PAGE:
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Fighting to ease the regulatory burden on farmers

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We know you have no issue with the legitimate rules and we all agree a certain amount of regulation is important to protect human health and the environment.

But red tape is something else; it can be contradictory information from the Canadian Food Inspection Agency (CFIA) or a mandatory Statistics Canada survey that you are forced to complete right in the middle of seeding. 

You don’t have time to sit on the phone waiting for government to answer questions or fill out piles of confusing paperwork in the middle of calving. It all adds up to a lot of wasted time and money!

Confusing forms, bad customer service and excessive government regulations are leaving 69% of Canadian farmers questioning whether their children should take over the farm. 

Red Tape Awareness Week - agriculture survey

With 41% of you planning to retire in the next 10 years, we know many of you are asking the big question – will the next generation want to take on the ever-mounting burden of red tape?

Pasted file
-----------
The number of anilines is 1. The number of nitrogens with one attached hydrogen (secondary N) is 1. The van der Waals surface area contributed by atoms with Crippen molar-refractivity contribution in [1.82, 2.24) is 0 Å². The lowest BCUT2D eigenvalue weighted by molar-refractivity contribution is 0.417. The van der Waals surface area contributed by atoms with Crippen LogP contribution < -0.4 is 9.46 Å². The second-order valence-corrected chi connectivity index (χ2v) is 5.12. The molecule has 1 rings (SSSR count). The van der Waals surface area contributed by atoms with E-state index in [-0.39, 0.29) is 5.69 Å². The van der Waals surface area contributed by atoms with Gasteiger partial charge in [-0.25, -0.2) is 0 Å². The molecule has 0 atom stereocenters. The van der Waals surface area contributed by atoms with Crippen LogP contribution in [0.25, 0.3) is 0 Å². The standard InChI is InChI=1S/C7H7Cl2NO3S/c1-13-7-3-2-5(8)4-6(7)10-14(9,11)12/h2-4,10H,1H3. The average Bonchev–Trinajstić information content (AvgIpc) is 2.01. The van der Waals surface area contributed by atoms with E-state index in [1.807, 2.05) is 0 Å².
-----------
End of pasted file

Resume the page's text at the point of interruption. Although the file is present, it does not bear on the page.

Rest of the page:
Unfortunately, more farmers are concerned with the burden of red tape compared to 10 years ago (77% in 2008, compared to 81% in 2018). 

What are we doing to cut red tape at the farm gate? 

  • Statistics Canada: For years, we have told Statistics Canada to reduce their burden and that they shouldn’t send out surveys during peak periods. Result: Statistics Canada reduced the number of survey questions for farmers and made the 2016 Census of Agriculture more accessible by moving it online. We continue to fight for a blackout of surveys during your busiest times. 
  • Federal red tape headaches: We provided comprehensive recommendations to the Treasury  Board of Canada for their Regulatory Modernization Consultation on how the government can reduce the red tape for farmers, including opening trade between provinces (e.g. mutually recognizing food inspections), and streamlining the Temporary Foreign Worker Program. 
  • Canadian Food Inspection Agency (CFIA): Over the last four years, CFIB pushed the CFIA to reduce the administrative burden of the new 2019 Safe Food for Canada Regulations for small businesses, including getting an exemption for writing Preventive Control Plans for businesses that make less than $100,000 in annual food sales (this exemption will save small businesses an estimated $6,370 and just under $500 a year to maintain). 

Got a red tape headache? Do you have an example of a dumb or ridiculous rule that you think should be fixed? Call us today - we need to hear your examples, big or small, about a confusing process, unclear rules and/or poor or rude customer service.